How To Set Up a SOCKS Proxy + SSH on iPhone/iPad


 

Why use a SOCKS proxy?

Using a SOCKS proxy and combining it with an SSH connection is a great way to make sure your traffic remains encrypted on your iOS device.

This is particularly useful when surfing the web at unprotected wifi access points, for example, at Starbucks, McDonald’s or at the airport. SSH will make sure that your traffic and communications remain private on your iPhone or iPad.

Another essential use is for bypassing college, company, or ISP firewalls.  SSH can be used to gain access to content that your university or enterprise does not want you to access. For example, you can enable access to games, p2p, or blocked websites.
 

SOCKS proxy on iPhone/iPad

Now let’s set up a SOCKS proxy, with SSH support, on your iOS device.

If your college, enterprise, or ISP requires an HTTP/HTTPS proxy then follow my *other* guide to setting up SOCKS + SSH over HTTP proxy on iOS.

 

iOS PAC File

  1. Download this .pac file (right-click -> save as) (courtesy of Thireus).
  2. SSH into your iPhone/iPad (or alternatively use iFile if you don’t wish to use SSH), and place the proxy.pac file in the following location:  /private/var/root/proxy.pac
  3. Make sure to set the permissions of the proxy.pac file so that root can read, write and execute the file.

 

If you are using iOS 4, or older, then you may not place the .pac file in a local location on your iPhone//iPad. Instead, you should put the .pac file somewhere publicly accessible on the internet. If you are using iOS 5 or greater, then there is no problem.

 

 Install Cydia Unix Apps

  1. Launch Cydia and download the following apps: inetutils, connect.c, automatic SSH, screen, MobileTerminal, and OpenSSH.

 

If you cannot find these apps, go to ‘Sources’ and make sure Cydia/Telesphoreo is installed. The URL to add is: http://apt.saurik.com/.

You must also make sure your Cydia User Info is set as ‘Hacker’ or ‘Developer’. Go to ‘Sources’, ‘Settings’, and choose ‘Hacker’ or ‘Developer’. Press ‘Reload’ on the main Cydia screen.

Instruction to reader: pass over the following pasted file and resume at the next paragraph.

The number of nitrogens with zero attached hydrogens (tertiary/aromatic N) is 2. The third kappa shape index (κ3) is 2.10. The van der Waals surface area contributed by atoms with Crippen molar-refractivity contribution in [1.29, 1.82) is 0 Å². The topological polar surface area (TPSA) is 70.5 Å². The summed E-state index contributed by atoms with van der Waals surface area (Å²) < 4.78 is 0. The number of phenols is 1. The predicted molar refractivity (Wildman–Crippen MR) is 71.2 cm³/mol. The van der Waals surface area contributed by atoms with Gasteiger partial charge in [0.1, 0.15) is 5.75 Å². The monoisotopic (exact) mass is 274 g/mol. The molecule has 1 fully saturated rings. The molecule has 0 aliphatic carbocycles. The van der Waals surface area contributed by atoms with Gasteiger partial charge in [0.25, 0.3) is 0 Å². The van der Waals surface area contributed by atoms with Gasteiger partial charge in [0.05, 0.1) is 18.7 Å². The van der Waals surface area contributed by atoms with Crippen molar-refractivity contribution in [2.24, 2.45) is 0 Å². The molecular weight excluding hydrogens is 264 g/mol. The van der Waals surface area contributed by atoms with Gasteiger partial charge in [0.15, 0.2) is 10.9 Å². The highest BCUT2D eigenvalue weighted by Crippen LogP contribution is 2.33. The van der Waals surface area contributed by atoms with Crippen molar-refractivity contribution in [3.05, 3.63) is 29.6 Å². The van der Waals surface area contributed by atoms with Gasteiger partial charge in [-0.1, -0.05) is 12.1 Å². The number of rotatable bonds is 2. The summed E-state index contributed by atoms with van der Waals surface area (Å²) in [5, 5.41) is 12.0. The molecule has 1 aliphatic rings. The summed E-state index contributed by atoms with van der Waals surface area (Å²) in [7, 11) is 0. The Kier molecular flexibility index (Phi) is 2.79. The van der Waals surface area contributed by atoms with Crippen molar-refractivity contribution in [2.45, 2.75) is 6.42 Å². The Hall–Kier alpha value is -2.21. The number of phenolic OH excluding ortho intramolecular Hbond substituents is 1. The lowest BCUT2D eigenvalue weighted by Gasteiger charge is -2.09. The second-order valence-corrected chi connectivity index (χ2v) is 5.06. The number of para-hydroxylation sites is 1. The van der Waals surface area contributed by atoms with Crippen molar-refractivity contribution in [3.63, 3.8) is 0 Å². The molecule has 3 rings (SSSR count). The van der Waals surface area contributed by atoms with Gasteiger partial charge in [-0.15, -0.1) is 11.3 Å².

iOS SSH Tunnel Settings

Now that we have all of the software, we must configure the SSH tunnel correctly so that Safari and all of your other apps can properly connect to it through your SOCKS proxy.

    1. Launch MobileTerminal
    2. Press the ‘i’ icon on the right of the screen.
    3. Press ‘Shortcut Menu’, then ‘+’ at the top right of the screen.
    4. Under ‘Shortcut Action’ add your SSH tunnel command.
      Here is what I use: autossh -M 12345 -D 1080 -C -p <ssh port> -N <user>@<ssh server>.
    5. Change the command to whatever suits your needs: Insert your port, username, and server address. Enter a name in the blank box above your command. Example: “My SSH connection”.
    6. Press ‘Done’, then ‘Back’ twice. To run your SSH command, press the ‘i’ button and then press “My SSH connection”, or whatever you named it. This will run the command and thus connect to your SSH server.

 

iOS SOCKS settings

By this stage, you have a working SSH connection set up on your iPhone/iPad. Now we must configure iOS to use a SOCKS proxy, which will allow Safari and all of your apps to use the SSH connection.

  1.  Press the Home button. This will exit MobileTerminal, however it will continue to run the SSH connection in the background, so don’t worry about that!
  2. Navigate to ‘Settings’, ‘Network’, ‘Wifi’, <‘blue button’ your network>, ‘HTTP Proxy’, ‘Auto’, and enter the location of the .pac file in the ‘URL’ field. It should be: file:///private/var/root/proxy.pac
  3. This specifies your Wifi connection to use the SSH tunnel through the SOCKS proxy .pac file. This means all of your iPhone and iPad apps, including Safari, will use the SOCKS proxy with SSH.

 

Remember: You MUST do the final steps for each new Wifi connection that you use. You must go into settings and set ‘HTTP proxy’, ‘Auto’, for each wifi connection. That means if you go to Starbucks, simply connect to their Wifi access point, and then follow these last three steps. It should be simple, just copy and paste!

 
Congratulations! If you followed this guide perfectly, the operation should be complete. You should have all of your apps using a SOCKS proxy and SSH on your iPhone or iPad.

If you are having any problems, please leave a comment and I’ll try my best to help you out.

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2 comments on “How To Set Up a SOCKS Proxy + SSH on iPhone/iPad
  1. Mark says:

    Can you explain this?
    autossh -M 12345 -D 1080 -C -p -N @
    Maybe an example

    • antd says:

      autossh = ssh
      -M = Master mode
      12345 = local autossh port number (can be anything, it doesn’t matter)
      -D = local SOCKS proxy
      1080 = local SOCKS port number (must match the port you give in proxy.pac)
      -C = compression
      -p = SSH server port (22 by default)
      -N = do not send remote command

      You can use exactly that command. All that needs changing is the SSH port and IP.

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